As people entered the room, the kids had it playing and the coffee brewing (we brought a 12 cup pot from home, along with a favorite flavored decaf). The images stopped people in their tracks. 51 images with captions flowed across the screen. Mom and her brother as young children, mom as a teen in red shoes, a 1947 selfie stating “Me ’47 taken by me,” when she was 14. An image from her days studying at the Art Institute of Chicago, graduation from Drake University in 1955. Her summer trip to Europe where she and two college friends traveled 2900 miles over 31 days in a small Renault, visiting France, Luxembourg, Germany, Austria, Italy, Switzerland, back to France, London, Scotland, back to London then the ship back to New York. Her days working at Quaker Oats in the Merchandise Mart in Chicago, meeting my father, their marriage and move to New York City. The birth of their first child, me, and the second, my brother. Images of us as a family, and her days working as the secretary at First English Lutheran Church in Appleton. Images through her life. A snapshot of time. A life. My mom’s life. 

Because of COVID and distance, it took a year for this to happen. But I think she would have been pleased with how the day came together. Rest in peace mom. 

Letter Writers in the Family

Letter writing is a lost art. It is so easy to slam out a text or write that “quick email” that our penmanship is failing, and our ability to put together a proper complete sentence is suffering. 

This past week I have been busy transcribing my mother’s travel journal. The summer after she graduated from Drake University in Des Moines, Iowa, she and two of her sorority sisters left to spend the summer traveling around Europe. They rented a 4-door Renault in Paris, a car so small that only one suitcase and the coats fit in the trunk, the other suitcases were strapped to the roof of the car. Leaving Paris, they would drive 2900 miles over the next 31 days, traveling through France, Germany, Switzerland, and Italy, before returning the car, and boarding a train to spend another week between London and Edinburgh, Scotland. 

Mom was diligent about recording the Date, Place, and Weather for each day, along with a short synopsis of how they had spent their day, and what they had seen. I thought that this small journal was giving me a great insight into her trip, and all of the wonders she had seen. That is until I read her letters home. My grandparents had saved each letter and postcard that she had sent home, mom had saved all the letters that she received at American Express offices throughout Europe, and neighbors had “returned” to her the postcards that she had sent to them. 

After I had finished the journal, I started to transcribe the letters, inserting the transcription of the letter following the date of the journal entry. Suddenly the trip came alive! From her journal entry I learn: “… ate a wonderful meal of snails, wine (Claret) & ice cream & raspberries…” From her letter home I discover that “… That evening we enjoyed a wonderful meal of snails & claret & ice cream & raspberries. They are served in their shells on trays, which look something like tiny, shallow muffin tins. Each snail is covered with melted butter, garlic, and parsley. You are given a small fork and tong like things (to hold the shell) with which you eat them. After you eat the snail you soak tiny bits of your bread in the garlic butter. It is really very tasty — of course you leave reeking of garlic, but happy.” As my grandma said in her August 7th letter to mom “You will never know how much your wonderful letters & cards mean to us. Am saving all of them & just to read about what you are seeing and such thrills us to death. Your letters are almost like a travelogue. Gosh but it sure sounds wonderful and we are so pleased that you are having such a wonderful time.”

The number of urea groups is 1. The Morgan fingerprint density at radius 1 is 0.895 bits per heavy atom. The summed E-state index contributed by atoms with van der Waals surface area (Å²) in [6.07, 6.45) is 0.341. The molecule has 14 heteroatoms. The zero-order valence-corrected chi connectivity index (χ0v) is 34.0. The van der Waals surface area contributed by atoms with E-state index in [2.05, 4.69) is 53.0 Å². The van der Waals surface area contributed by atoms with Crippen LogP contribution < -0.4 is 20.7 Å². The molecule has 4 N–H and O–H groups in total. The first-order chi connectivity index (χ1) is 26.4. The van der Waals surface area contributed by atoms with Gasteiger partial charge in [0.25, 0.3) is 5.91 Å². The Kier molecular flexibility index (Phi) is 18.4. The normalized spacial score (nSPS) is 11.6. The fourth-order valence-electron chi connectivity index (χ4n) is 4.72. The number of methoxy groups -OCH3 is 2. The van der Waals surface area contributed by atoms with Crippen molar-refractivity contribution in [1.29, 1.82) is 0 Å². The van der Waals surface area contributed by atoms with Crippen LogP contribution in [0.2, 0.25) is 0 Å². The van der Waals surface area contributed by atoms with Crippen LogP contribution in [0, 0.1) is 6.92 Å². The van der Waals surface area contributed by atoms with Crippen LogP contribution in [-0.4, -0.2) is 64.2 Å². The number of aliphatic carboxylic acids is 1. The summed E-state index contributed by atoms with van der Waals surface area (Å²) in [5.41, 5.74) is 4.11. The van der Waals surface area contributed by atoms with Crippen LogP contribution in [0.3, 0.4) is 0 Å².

Speaking of grandma. In the summer of 1955, Verna Amelia Gray Tapper was 44 years old. My grandfather, Roland John Tapper, Sr. was 45, turning 46 on August 1st. That summer, on August 6th, they celebrated their 25th wedding anniversary. They were so young!! And grandma was just full of news to share. Mom’s  trip spanned ten weeks, and grandma wrote seven letters during that time, and mom sent 12 letters home, plus several postcards. For grandma and grandpa, they received a travelogue, and for mom, she kept up with all the news from home. And me? Well, I can sit down and “see” into the past. I can enjoy mom’s trip along with grandma and grandpa, and I can feel the heat of the 100° days, the happiness that grandma felt when “Dad had my diamond reset & got me a new wedding ring. So — for the first time I have matched rings…The settings are simple but dainty & beautiful & he is so proud of them he could just burst.”

Now I am scanning and organizing the letters, the postcards, the travel journal, and the book that mom put together at my request. In 2011 I had asked her to document her trip, which she did in the form of a photo journal, as she organized and captioned the photos that she had from the trip. I am working on putting this together in book format so that the whole summer can be savored in one bite, “The Summer of 1955.”

I Purchased a SHOTBOX During Rootstech

Yesterday I purchased a SHOTBOX. What is a SHOTBOX? The developer describes it this way: “The SHOTBOX is an all-in-one portable light studio that allows you to scan faster, capture amazing photos, and have fun unleashing your creative side all just using your smartphone.” Here is a link to their website: